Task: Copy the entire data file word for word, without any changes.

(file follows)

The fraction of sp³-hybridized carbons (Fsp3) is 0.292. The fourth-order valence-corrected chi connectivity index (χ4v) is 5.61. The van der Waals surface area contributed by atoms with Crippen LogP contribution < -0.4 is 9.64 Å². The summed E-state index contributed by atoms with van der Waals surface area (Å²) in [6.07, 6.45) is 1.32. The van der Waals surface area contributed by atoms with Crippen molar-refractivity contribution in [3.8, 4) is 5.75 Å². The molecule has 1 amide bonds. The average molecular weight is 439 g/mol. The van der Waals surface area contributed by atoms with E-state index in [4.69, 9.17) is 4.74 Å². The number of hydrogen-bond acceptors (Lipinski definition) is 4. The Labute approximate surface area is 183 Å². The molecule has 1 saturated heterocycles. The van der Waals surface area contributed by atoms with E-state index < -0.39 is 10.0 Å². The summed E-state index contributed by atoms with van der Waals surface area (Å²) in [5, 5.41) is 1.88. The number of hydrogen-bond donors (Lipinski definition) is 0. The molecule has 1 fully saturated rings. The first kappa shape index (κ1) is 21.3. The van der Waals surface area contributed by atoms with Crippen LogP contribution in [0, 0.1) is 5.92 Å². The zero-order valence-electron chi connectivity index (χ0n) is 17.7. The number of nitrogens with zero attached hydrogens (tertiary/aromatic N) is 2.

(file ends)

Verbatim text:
The fraction of sp³-hybridized carbons (Fsp3) is 0.292. The fourth-order valence-corrected chi connectivity index (χ4v) is 5.61. The van der Waals surface area contributed by atoms with Crippen LogP contribution < -0.4 is 9.64 Å². The summed E-state index contributed by atoms with van der Waals surface area (Å²) in [6.07, 6.45) is 1.32. The van der Waals surface area contributed by atoms with Crippen molar-refractivity contribution in [3.8, 4) is 5.75 Å². The molecule has 1 amide bonds. The average molecular weight is 439 g/mol. The van der Waals surface area contributed by atoms with E-state index in [4.69, 9.17) is 4.74 Å². The number of hydrogen-bond acceptors (Lipinski definition) is 4. The Labute approximate surface area is 183 Å². The molecule has 1 saturated heterocycles. The van der Waals surface area contributed by atoms with E-state index < -0.39 is 10.0 Å². The summed E-state index contributed by atoms with van der Waals surface area (Å²) in [5, 5.41) is 1.88. The number of hydrogen-bond donors (Lipinski definition) is 0. The molecule has 1 fully saturated rings. The first kappa shape index (κ1) is 21.3. The van der Waals surface area contributed by atoms with Crippen LogP contribution in [0, 0.1) is 5.92 Å². The zero-order valence-electron chi connectivity index (χ0n) is 17.7. The number of nitrogens with zero attached hydrogens (tertiary/aromatic N) is 2.